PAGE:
For another point of view — because I’m all about even-handedness, people! — I checked with Jim Harper, executive vice president of the Competitive Enterprise Institute. He served on the board of the Bitcoin Foundation and says the promise of Bitcoin is to create a payment system people can use anywhere in the world with privacy and security. He says its true value will be in commerce, not speculation.

Well, that hasn’t happened yet; the price is too unstable. He said the currency will move beyond some of the early notorious uses in illegal commerce. As for the tulip comparisons, he joked, “Laugh all you want: My initial coin offering for cryptotulips will be worth billions!”

I have discovered that the cryptocurrency revolution has reached my own family. My 22-year-old son told me that he had tried to buy a bit of a Bitcoin a few weeks ago and actually lost the money. It was his cash to spend, so there was no lecturing him about it. But I did ask why he had tried to invest in Bitcoin when he’s shown little interest in, say, mutual funds.

He said that he had been unaware of the speculation in Bitcoin. Instead, he said, he was trying to use it for precisely what Mr. Harper says it will be best for: currency transactions with vendors who do not accept, for example, debit cards or PayPal.

“What I was actually trying to do was buy porn,” he said patiently. “From Japan.”

As I said, he’s a millennial, full of that generation’s bracing honesty. I’m glad he told me, but I sure don’t need to know more about the particular transaction, except for the clarifying fact that this vendor would take Bitcoin.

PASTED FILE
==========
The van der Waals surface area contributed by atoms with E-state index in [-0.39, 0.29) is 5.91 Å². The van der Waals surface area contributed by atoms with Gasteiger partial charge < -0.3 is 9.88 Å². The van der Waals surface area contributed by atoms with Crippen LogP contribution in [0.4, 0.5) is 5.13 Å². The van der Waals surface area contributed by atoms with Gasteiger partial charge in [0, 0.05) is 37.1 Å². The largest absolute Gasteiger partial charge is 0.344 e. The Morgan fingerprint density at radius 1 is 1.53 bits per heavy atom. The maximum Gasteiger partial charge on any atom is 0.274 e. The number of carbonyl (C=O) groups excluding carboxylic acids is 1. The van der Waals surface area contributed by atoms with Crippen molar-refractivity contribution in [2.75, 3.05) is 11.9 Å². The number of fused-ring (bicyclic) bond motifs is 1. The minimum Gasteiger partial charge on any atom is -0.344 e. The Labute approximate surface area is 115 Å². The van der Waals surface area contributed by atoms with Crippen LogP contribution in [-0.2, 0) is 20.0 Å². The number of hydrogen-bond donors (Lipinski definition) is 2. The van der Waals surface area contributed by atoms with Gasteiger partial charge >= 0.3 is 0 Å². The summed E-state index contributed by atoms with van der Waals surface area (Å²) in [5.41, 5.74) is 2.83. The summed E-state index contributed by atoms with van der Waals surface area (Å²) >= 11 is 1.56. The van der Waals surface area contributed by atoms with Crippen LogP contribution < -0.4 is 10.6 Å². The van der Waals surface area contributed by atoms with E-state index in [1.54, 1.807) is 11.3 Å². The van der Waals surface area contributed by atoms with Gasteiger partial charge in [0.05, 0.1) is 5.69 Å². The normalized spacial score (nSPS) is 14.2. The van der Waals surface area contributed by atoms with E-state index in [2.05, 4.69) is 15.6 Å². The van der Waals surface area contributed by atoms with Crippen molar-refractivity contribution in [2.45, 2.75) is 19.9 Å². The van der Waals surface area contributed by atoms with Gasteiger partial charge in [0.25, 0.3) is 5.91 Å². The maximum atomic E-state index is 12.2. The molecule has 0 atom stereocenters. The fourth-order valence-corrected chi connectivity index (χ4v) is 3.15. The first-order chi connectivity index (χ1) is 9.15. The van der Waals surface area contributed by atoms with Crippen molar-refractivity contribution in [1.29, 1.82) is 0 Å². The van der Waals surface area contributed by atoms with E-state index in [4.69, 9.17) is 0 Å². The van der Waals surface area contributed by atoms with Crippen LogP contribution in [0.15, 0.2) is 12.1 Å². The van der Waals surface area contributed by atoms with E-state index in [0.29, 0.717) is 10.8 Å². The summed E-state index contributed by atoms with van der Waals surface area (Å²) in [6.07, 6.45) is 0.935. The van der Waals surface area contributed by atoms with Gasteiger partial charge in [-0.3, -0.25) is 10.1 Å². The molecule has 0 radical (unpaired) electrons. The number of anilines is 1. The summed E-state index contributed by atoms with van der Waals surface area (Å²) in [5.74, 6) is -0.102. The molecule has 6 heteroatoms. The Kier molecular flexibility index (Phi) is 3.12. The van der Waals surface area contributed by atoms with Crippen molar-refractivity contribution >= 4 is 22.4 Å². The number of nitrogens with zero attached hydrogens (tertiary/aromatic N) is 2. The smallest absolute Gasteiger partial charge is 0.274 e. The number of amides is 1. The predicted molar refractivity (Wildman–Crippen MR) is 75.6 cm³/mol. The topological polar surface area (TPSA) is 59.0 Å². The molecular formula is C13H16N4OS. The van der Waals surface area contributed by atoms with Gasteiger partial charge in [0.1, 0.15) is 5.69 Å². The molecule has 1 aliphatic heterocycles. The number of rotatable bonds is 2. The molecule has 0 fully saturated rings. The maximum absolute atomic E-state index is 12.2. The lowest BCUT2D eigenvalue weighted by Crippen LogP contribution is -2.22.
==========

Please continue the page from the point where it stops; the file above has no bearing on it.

He said he followed the instructions and created a “wallet” and went to an exchange and, after entering a great deal of personal information, bought a small fraction of a bitcoin — in fact, 0.005 of one, “the lowest quantity you could purchase” on the site. Then he found that he couldn’t figure out how to get to his money, grew frustrated and gave up. Well, I told him, losing 70 bucks is hardly ruinous; it’s more like the cost of an education.

As we discussed the aborted transaction, he grabbed his laptop and took another look at the exchange site.

“Oh,” he said. “I got in.” A calmer state of mind had led to success.

The result? “I’ve got 0.00545679 Bitcoin,” he said, reading off the screen, “which is now worth … $96.” In the time the money had been locked up, it had jumped in value by about a third. “This has been a profitable evening!”

Tell me about it. In sheer percentage terms, his little investment outperformed my 401(k)’s return for an entire year.

Now I am trying to figure out how to cash in on all of this, though without buying Bitcoin myself. It’s exactly the kind of market that a fool like me might be tempted to rush into, but I’ve learned enough over the years to know that by the time I finally try the hot new thing, it is already cold and old. I am the maker of markets, the loser who helps to create winners.

Instead, maybe I’ll just pull a Long Island Iced Tea and change my name to Blockchain Schwartz. It has a nice ring to it! But that’s just a start.

I think I’ll write all of my articles from now on in an encrypted form and publish them via blockchain. This means, unfortunately, that no one will be able to read them.

You may say that nobody can read your stuff anyway! You can be cruel, reader. But I say that the exclusivity and security built into my cryptoprose will make each article surge in value. Until I lose my passwords.

John Schwartz is a New York Times reporter and author of “This Is the Year I Put My Financial Life in Order,” coming in April. Follow him on Twitter: https://twitter.com/jswatz